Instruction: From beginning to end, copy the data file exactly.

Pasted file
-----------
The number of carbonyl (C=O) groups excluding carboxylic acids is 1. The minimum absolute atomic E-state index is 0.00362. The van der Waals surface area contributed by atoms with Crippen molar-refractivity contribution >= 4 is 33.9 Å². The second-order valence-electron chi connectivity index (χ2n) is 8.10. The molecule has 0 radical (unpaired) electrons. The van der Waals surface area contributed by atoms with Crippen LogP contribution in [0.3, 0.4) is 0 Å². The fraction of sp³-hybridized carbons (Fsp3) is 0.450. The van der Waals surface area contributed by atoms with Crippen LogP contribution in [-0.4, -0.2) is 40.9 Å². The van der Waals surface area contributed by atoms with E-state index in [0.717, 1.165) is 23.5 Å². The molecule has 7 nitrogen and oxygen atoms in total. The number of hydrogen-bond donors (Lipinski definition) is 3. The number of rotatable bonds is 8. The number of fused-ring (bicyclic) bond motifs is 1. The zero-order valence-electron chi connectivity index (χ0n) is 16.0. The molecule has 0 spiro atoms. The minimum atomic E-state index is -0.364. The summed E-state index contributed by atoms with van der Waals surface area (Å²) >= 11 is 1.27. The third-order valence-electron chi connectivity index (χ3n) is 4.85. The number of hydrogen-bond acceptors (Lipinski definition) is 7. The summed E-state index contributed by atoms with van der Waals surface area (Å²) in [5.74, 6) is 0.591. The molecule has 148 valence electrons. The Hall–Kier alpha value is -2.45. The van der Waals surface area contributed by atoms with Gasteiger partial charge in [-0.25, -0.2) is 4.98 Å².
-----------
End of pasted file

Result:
The number of carbonyl (C=O) groups excluding carboxylic acids is 1. The minimum absolute atomic E-state index is 0.00362. The van der Waals surface area contributed by atoms with Crippen molar-refractivity contribution >= 4 is 33.9 Å². The second-order valence-electron chi connectivity index (χ2n) is 8.10. The molecule has 0 radical (unpaired) electrons. The van der Waals surface area contributed by atoms with Crippen LogP contribution in [0.3, 0.4) is 0 Å². The fraction of sp³-hybridized carbons (Fsp3) is 0.450. The van der Waals surface area contributed by atoms with Crippen LogP contribution in [-0.4, -0.2) is 40.9 Å². The van der Waals surface area contributed by atoms with E-state index in [0.717, 1.165) is 23.5 Å². The molecule has 7 nitrogen and oxygen atoms in total. The number of hydrogen-bond donors (Lipinski definition) is 3. The number of rotatable bonds is 8. The number of fused-ring (bicyclic) bond motifs is 1. The zero-order valence-electron chi connectivity index (χ0n) is 16.0. The molecule has 0 spiro atoms. The minimum atomic E-state index is -0.364. The summed E-state index contributed by atoms with van der Waals surface area (Å²) >= 11 is 1.27. The third-order valence-electron chi connectivity index (χ3n) is 4.85. The number of hydrogen-bond acceptors (Lipinski definition) is 7. The summed E-state index contributed by atoms with van der Waals surface area (Å²) in [5.74, 6) is 0.591. The molecule has 148 valence electrons. The Hall–Kier alpha value is -2.45. The van der Waals surface area contributed by atoms with Gasteiger partial charge in [-0.25, -0.2) is 4.98 Å².